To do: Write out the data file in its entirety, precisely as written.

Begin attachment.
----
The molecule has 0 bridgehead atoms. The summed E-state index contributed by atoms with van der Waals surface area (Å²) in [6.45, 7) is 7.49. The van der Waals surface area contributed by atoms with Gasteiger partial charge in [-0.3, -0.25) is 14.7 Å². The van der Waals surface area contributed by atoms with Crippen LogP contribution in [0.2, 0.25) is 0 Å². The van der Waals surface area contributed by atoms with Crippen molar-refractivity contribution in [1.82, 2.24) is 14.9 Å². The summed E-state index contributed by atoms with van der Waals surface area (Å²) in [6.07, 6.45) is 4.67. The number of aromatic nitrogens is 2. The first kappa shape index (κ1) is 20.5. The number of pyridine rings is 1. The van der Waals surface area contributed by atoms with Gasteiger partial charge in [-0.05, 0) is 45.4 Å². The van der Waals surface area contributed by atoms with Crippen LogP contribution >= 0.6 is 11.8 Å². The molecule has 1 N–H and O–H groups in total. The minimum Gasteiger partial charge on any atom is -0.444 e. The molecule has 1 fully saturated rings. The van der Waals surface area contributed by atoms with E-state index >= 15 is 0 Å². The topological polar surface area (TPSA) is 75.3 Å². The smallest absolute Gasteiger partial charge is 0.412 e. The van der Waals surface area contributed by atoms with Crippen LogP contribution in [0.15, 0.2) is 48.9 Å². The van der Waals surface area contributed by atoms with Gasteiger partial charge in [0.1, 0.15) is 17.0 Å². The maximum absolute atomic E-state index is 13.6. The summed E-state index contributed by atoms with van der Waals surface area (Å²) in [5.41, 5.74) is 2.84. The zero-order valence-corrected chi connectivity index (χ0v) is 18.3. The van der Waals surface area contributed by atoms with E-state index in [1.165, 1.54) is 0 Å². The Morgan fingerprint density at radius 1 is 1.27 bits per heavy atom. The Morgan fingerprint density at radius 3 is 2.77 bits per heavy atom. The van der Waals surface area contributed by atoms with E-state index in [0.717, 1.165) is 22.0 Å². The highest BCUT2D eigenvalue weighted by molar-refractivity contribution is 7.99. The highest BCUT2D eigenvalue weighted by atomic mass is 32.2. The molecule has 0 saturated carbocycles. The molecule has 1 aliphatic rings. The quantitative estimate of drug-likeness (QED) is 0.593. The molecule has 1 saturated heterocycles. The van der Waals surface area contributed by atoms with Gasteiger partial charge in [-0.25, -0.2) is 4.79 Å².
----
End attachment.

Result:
The molecule has 0 bridgehead atoms. The summed E-state index contributed by atoms with van der Waals surface area (Å²) in [6.45, 7) is 7.49. The van der Waals surface area contributed by atoms with Gasteiger partial charge in [-0.3, -0.25) is 14.7 Å². The van der Waals surface area contributed by atoms with Crippen LogP contribution in [0.2, 0.25) is 0 Å². The van der Waals surface area contributed by atoms with Crippen molar-refractivity contribution in [1.82, 2.24) is 14.9 Å². The summed E-state index contributed by atoms with van der Waals surface area (Å²) in [6.07, 6.45) is 4.67. The number of aromatic nitrogens is 2. The first kappa shape index (κ1) is 20.5. The number of pyridine rings is 1. The van der Waals surface area contributed by atoms with Gasteiger partial charge in [-0.05, 0) is 45.4 Å². The van der Waals surface area contributed by atoms with Crippen LogP contribution >= 0.6 is 11.8 Å². The molecule has 1 N–H and O–H groups in total. The minimum Gasteiger partial charge on any atom is -0.444 e. The molecule has 1 fully saturated rings. The van der Waals surface area contributed by atoms with E-state index >= 15 is 0 Å². The topological polar surface area (TPSA) is 75.3 Å². The smallest absolute Gasteiger partial charge is 0.412 e. The van der Waals surface area contributed by atoms with Crippen LogP contribution in [0.15, 0.2) is 48.9 Å². The van der Waals surface area contributed by atoms with Gasteiger partial charge in [0.1, 0.15) is 17.0 Å². The maximum absolute atomic E-state index is 13.6. The summed E-state index contributed by atoms with van der Waals surface area (Å²) in [5.41, 5.74) is 2.84. The zero-order valence-corrected chi connectivity index (χ0v) is 18.3. The van der Waals surface area contributed by atoms with E-state index in [1.165, 1.54) is 0 Å². The Morgan fingerprint density at radius 1 is 1.27 bits per heavy atom. The Morgan fingerprint density at radius 3 is 2.77 bits per heavy atom. The van der Waals surface area contributed by atoms with E-state index in [0.717, 1.165) is 22.0 Å². The highest BCUT2D eigenvalue weighted by molar-refractivity contribution is 7.99. The highest BCUT2D eigenvalue weighted by atomic mass is 32.2. The molecule has 0 saturated carbocycles. The molecule has 1 aliphatic rings. The quantitative estimate of drug-likeness (QED) is 0.593. The molecule has 1 saturated heterocycles. The van der Waals surface area contributed by atoms with Gasteiger partial charge in [-0.25, -0.2) is 4.79 Å².